The invention will now be described in further detail by reference to the following examples, but it will be understood that the invention is not to be construed as being limited by these examples in any way.
In Examples 1 to 22, the resin used as base resin was the polyhydroxystyrene obtained in Synthesis Example 3 wherein the degree of substitution by tBoc-O- was 20 mol %, and in Examples 23 to 32, the same resin was used wherein the degree of substitution by tBoc-O- was 40 mol %. In Examples 33 and 34, the resin used as base resin was the polymer of Synthesis Example 2 substituted by tBoc-O- (degree of substitution by tBoc-O-=20 mol %). The acid-producing agent was the compound represented by the general formula (1).
A resist solution comprising the following components:
______________________________________Base resin: 81 parts by weight2,2-bis(p-(tBoc-O-)phenyl)propane: 14 parts by weightAcid-producing agent (Compound 1): 5 parts by weightEthoxyethyl acetate: 400 parts by weight______________________________________ was spin-coated onto a silicon substrate at 2000 rpm, and prebaked on a hot plate at 85° C. for 1 minute. The film thickness was 0.7 μm. After patterning with an electron beam having an accelerating voltage of 30 kV, PEB was performed at 85° C. for 3 minutes. Developing was performed in a 2.4% aqueous solution of tetramethylammonium hydroxide (TMAH) for 1 minute, and the product rinsed with water for 30 seconds.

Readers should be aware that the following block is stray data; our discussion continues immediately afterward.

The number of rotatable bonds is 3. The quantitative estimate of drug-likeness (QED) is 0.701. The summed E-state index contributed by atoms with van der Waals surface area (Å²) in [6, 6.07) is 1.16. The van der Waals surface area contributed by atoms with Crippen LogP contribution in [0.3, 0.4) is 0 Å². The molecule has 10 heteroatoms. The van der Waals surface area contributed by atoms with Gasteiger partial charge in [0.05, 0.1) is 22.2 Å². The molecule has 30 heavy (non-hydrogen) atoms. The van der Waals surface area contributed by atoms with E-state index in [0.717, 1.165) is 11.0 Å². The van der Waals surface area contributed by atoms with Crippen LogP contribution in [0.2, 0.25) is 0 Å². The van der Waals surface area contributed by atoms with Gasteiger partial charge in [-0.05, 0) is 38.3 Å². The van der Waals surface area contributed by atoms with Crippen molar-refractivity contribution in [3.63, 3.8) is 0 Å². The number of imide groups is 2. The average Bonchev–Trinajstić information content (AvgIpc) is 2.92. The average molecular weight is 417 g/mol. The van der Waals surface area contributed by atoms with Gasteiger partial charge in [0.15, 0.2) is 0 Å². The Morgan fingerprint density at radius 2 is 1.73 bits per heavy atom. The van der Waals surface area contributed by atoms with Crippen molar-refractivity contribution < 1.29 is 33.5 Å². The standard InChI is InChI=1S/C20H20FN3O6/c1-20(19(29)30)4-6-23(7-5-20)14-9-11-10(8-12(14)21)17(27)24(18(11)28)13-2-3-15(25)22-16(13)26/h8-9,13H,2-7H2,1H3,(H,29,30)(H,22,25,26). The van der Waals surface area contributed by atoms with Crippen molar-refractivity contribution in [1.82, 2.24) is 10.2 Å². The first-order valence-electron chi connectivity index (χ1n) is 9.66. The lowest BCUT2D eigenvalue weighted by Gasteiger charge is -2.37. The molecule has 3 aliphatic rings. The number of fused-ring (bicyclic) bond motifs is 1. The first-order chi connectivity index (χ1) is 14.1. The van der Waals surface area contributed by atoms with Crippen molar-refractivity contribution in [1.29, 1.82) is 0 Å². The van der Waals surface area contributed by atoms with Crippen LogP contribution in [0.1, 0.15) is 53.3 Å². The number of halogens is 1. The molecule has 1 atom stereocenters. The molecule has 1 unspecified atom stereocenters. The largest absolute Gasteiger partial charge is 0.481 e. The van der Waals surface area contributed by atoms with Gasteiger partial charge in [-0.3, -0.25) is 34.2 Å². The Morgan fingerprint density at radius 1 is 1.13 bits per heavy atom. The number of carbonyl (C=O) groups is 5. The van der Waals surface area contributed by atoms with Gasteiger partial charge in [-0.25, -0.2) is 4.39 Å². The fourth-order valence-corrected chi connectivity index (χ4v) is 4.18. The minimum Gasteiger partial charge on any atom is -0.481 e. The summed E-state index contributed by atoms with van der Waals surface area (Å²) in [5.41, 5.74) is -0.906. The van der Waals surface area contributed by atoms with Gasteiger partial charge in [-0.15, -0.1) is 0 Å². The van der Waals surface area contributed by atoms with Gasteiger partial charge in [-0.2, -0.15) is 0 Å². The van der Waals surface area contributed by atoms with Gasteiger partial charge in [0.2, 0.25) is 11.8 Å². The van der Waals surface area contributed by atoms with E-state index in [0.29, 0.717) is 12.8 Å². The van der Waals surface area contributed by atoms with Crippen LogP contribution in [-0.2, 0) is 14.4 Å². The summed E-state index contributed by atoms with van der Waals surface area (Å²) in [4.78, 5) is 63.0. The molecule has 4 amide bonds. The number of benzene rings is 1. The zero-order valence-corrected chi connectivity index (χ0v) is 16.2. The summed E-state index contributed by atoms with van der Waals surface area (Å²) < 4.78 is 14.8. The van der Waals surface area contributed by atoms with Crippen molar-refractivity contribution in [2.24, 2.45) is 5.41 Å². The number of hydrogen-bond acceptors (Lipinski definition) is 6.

The resulting resist showed positive resist type properties, and its D0 sensitivity was 6 μC/cm2. Its D0 sensitivity evaluated using KrF exima laser light, which is in the far UV range (wavelength 248 nm), was 20 mJ/cm2. If PEB was performed at 85° C. for 5 minutes, its electron beam sensitivity was 4.5 μC/cm2.
The base resin used herein had a dissolution rate of 35 nm/s in the developing solution. The unexposed part of the resist had a dissolution rate of approx. 1.5 nm/s, and after PEB, the exposed part had a dissolution rate of 23 nm/s. When the resist was exposed to a KrF exima laser, a 0.3 μm line and space pattern or hole pattern could be resolved, and a pattern having vertical side walls was formed. When electron beam patterning was used, the resolution achieved was 0.2 μm.
A resist solution comprising the following components: